This is the centennial year of the birth of the great racehorse Man o’ War.
In 1919 and 1920, when the big horse ran – and won 20 of his 21 starts – he was not just the most successful horse of his time. He was perhaps the most compelling athlete in the nation.
Those years, immediately following World War I, have been called “The Golden Age of Sports.” Babe Ruth crushed home runs, Jack Dempsey crushed jaws, Bill Tilden crushed tennis balls, Bobby Jones crushed golf balls and Man o’ War crushed opponents, track records and the hearts of any bettor foolish enough to bet against him.
“Man o’ War went off, in his very first race, at 2-to-5, and he never started a race at even money,” says Ken Grayson, a racing fan and collector.
In 1999, Blood Horse magazine voted Man o’ War the top horse of the 20th century, ahead of Secretariat and Citation.
“He was a relatively large horse, 16.2 hands high and muscular,” Grayson says. “Brilliant red, almost copper. He looked like a champion and acted like a champion.”
Grayson says almost all horses are called “great horses” except – “except they can’t run in mud, can’t run long distances, can’t run short races, can’t run on grass, can’t run on dirt, can’t carry weight, can’t win against older horses. With Man o’ War, there were no excepts – any track, any distance, any weight, any surface, any competition, he did it all and looked great doing it.”
Grayson will share his exceptional passion for and knowledge of horse racing – and of Man o’ War in particular – when the Kentucky Derby Museum hosts a full-day Man o’ War tour and celebration on Wednesday, May 31. He will also share an incredible collection of Man o’ War artifacts that he has accumulated – the horse’s saddle, silks, colors and blanket, plus invaluable photos, newspaper clippings and old, grainy silent movie film – many things never before seen in public. He will also gladly answer as many questions as the assembled have – about Man o’ War or about all of horse racing. In addition to his collections, Grayson is a trustee and former board member of the National Museum of Racing and Hall of Fame
The event includes not only a review of Grayson’s museum-quality collection, but also a tour of the track and the award-winning Derby Museum, an optional lunch at the Derby Museum Café and a guided bus ride through Bluegrass horse country to Mt. Brilliant Farm, the beautifully landscaped horse farm near where Man o’ War stood stud for 25 years until his death in 1947. (Actually, Man o’ War was at adjacent Faraway Farm, which is now part of Mt. Brilliant Farm.) Today, it’s an active brood farm and has been completely renovated by owner Greg Goodman.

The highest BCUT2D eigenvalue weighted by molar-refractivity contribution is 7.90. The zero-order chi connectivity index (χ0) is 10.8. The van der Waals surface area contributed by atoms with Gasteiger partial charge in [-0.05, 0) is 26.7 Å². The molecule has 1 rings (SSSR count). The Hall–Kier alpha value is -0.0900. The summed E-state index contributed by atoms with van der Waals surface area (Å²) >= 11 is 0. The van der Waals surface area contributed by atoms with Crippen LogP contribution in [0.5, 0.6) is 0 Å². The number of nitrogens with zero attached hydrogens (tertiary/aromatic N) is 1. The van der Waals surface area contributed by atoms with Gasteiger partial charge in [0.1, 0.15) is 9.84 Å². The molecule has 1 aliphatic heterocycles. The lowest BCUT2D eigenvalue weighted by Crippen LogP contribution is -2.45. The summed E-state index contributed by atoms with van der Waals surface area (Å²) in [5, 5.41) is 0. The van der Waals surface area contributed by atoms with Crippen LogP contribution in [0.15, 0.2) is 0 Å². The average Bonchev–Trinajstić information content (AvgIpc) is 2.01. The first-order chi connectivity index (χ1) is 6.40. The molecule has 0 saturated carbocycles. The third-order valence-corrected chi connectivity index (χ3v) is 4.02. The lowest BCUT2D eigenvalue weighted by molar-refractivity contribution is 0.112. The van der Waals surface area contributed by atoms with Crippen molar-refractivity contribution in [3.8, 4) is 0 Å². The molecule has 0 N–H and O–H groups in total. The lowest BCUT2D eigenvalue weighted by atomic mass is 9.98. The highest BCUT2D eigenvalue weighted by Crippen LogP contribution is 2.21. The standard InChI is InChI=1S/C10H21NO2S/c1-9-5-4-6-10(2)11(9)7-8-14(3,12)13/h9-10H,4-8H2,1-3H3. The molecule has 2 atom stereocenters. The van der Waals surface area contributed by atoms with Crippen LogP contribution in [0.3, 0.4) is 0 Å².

“I’d say it’s the full Kentucky experience as far as thoroughbreds are concerned,” says Erik Brown, the Derby Museum vice president who organized the event. “Not only does Man o’ War tie into it, but we also have the morning workouts on the track. So, we have the racing component, the history component and the travel to horse country, where we’ll see foals and brood mares. So, you’ll see the entire thoroughbred experience come full circle. Mt. Brilliant is the quieter side of the sport, where hopes and dreams begin.”
Last year’s Belmont winner, Creator, was bred at Mt Brilliant.
When Man o’ War was there, the farm was Kentucky’s largest tourist attraction. “People would come from around the world just to see him,” says Brown. “They have a bell there, and every time one of Man o’ War’s offsprings won a stakes race, they’d ring that bell.”
That bell went off quite often. According to Grayson, “Man o’ War ended up being a great sire. His horses won $3.5 million, more than any horse up to that time. Of his offspring, 289 horses started a race, 220 won and 62 won stakes races.”
The most famous of all Man o’ War’s offspring was War Admiral, the 1937 Triple Crown winner. On Nov. 1, 1938, War Admiral met, and lost to, Seabiscuit in their famous match race at Pimlico Race Track in Baltimore. Seabiscuit, foaled in Lexington, was the grandson of Man o’ War, son of Hard Tack.